Book Reviews

My Salinger Year by Joanna Rakoff

18630531[1]“Poignant, keenly observed, and irresistibly funny: a memoir about literary New York in the late nineties, a pre-digital world on the cusp of vanishing, where a young woman finds herself entangled with one of the last great figures of the century.

At twenty-three, after leaving graduate school to pursue her dreams of becoming a poet, Joanna Rakoff moves to New York City and takes a job as assistant to the storied literary agent for J. D. Salinger. She spends her days in a plush, wood-paneled office, where Dictaphones and typewriters still reign and old-time agents doze at their desks after martini lunches. At night she goes home to the tiny, threadbare Williamsburg apartment she shares with her socialist boyfriend. Precariously balanced between glamour and poverty, surrounded by titanic personalities, and struggling to trust her own artistic instinct, Rakoff is tasked with answering Salinger’s voluminous fan mail. But as she reads the candid, heart-wrenching letters from his readers around the world, she finds herself unable to type out the agency’s decades-old form response. Instead, drawn inexorably into the emotional world of Salinger’s devotees, she abandons the template and begins writing back. Over the course of the year, she finds her own voice by acting as Salinger’s, on her own dangerous and liberating terms. 

Rakoff paints a vibrant portrait of a bright, hungry young woman navigating a heady and longed-for world, trying to square romantic aspirations with burgeoning self-awareness, the idea of a life with life itself. Charming and deeply moving, filled with electrifying glimpses of an American literary icon, My Salinger Year is the coming-of-age story of a talented writer. Above all, it is a testament to the universal power of books to shape our lives and awaken our true selves.” ~Goodreads

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My Salinger Year (June 3) is a memoir that reads more like literary fiction. Joanna Rakoff’s first post-college job was working for the assistant who represented J.D. Salinger at the oldest literary agency in New York in the late ’90s. It was the last agency to even consider using a computer, agents smoked in the offices, writers were dedicated to their editors and agents – the place felt like you traveled back in time to a different era.

The memoir not only covered Rakoff’s extraordinary experience working at the agency but touched upon being young and what it meant to be starting out in a career, poor and eager. It was also a time where friends were getting married, had better paying jobs and moved to the suburbs while she was supporting her socialist boyfriend and jockeying for some credibility at a low-paying  job.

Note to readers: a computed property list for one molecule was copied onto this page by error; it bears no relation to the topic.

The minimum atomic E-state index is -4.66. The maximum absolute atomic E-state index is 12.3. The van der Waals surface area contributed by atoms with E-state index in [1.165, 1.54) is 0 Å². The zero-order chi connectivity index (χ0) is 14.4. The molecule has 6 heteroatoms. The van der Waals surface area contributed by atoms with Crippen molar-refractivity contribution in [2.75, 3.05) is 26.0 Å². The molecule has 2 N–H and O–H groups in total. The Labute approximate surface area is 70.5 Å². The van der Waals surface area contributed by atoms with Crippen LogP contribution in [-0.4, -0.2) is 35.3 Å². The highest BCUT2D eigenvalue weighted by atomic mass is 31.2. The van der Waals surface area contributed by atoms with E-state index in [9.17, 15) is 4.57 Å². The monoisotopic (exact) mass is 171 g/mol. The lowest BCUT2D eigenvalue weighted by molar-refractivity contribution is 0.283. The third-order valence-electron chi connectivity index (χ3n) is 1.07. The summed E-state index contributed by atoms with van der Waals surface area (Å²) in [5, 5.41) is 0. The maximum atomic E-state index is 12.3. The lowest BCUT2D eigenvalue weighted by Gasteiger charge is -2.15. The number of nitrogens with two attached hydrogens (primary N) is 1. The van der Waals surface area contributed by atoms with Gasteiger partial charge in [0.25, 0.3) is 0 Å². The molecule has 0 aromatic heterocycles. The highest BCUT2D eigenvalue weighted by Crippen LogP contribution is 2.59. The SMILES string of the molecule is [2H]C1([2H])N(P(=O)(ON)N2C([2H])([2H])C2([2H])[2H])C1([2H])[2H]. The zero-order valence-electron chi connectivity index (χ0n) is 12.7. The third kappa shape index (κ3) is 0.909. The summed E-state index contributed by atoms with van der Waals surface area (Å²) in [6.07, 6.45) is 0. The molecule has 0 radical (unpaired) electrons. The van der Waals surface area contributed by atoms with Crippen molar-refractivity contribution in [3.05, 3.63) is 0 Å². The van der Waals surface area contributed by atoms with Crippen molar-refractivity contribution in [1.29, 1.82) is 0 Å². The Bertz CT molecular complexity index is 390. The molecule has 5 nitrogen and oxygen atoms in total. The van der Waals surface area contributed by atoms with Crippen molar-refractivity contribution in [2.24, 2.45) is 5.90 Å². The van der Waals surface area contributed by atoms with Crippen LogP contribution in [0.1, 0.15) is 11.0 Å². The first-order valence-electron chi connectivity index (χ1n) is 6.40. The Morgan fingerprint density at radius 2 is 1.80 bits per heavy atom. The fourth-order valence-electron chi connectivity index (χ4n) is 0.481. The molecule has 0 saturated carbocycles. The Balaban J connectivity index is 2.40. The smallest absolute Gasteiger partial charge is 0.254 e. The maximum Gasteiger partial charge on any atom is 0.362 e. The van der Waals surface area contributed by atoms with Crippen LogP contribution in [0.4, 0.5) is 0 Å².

I, too, never experienced Salinger in school. I choose English Literature instead of American Literature and was never exposed to the admiration, love and controversy his books stirred up. But after reading this memoir, I want to run out and read everything by Salinger. The memoir is not only about the private and reclusive author, though. The entire book weaves in mentions of literary greats like Plath, Faulkner, Thomas, Hughes, Christie, Fitzgerald, Flaubert and numerous others. Books about books, authors, writing and the publishing world are such a pleasure to read and this memoir beautifully takes the reader along for the adventure. The only downfall is that I end up adding more titles to my ever growing TBR pile.

Here’s a lovely video from Joanna Rakoff explaining how she came about realizing who “Jerry” was.

 

*Thank you to Edelweiss and Knopf for an uncorrected reader’s proof. I was not compensated or required to review this book.

To learn more about Joanna Rakoff, her book and upcoming events, please visit her site here.

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11 thoughts on “My Salinger Year by Joanna Rakoff

  1. I kind of have a thing for Salinger that goes back to highschool, when i read Franny and Zooey. So i think this is a book i have to read. I read the Salinger bio earlier this year and loved it. It gave so much insight into his writing. And this one seems great too because I love reading about people getting their start in publishing.

  2. It would be interesting to get a glimpse into a man who was so intensely private. What worries me is that I won’t like him and then won’t like his writing as much as I did before (Catcher in the Rye was one of my favorite books). I try to separate the book from the man/woman behind it, but I’m not always successful.

      • It’s interesting that the book portrays him as sweet. I’m sure there were many who thought he was. However, most of the publicity I’ve seen about him since his death talks about how litigious and predatory he was. I stopped reading about him after a Time article last fall suggested that I’d be really bothered if I learned anything more! Maybe I’ll check this book out.

      • Maybe because at the time the author had run-ins with him he was much older and hard of hearing. Definitely a recluse but I didn’t get a sour feeling about him after I read this book. I try and stay away from the negative press about people I like, too, and just focus on their work and what it meant to me. 🙂

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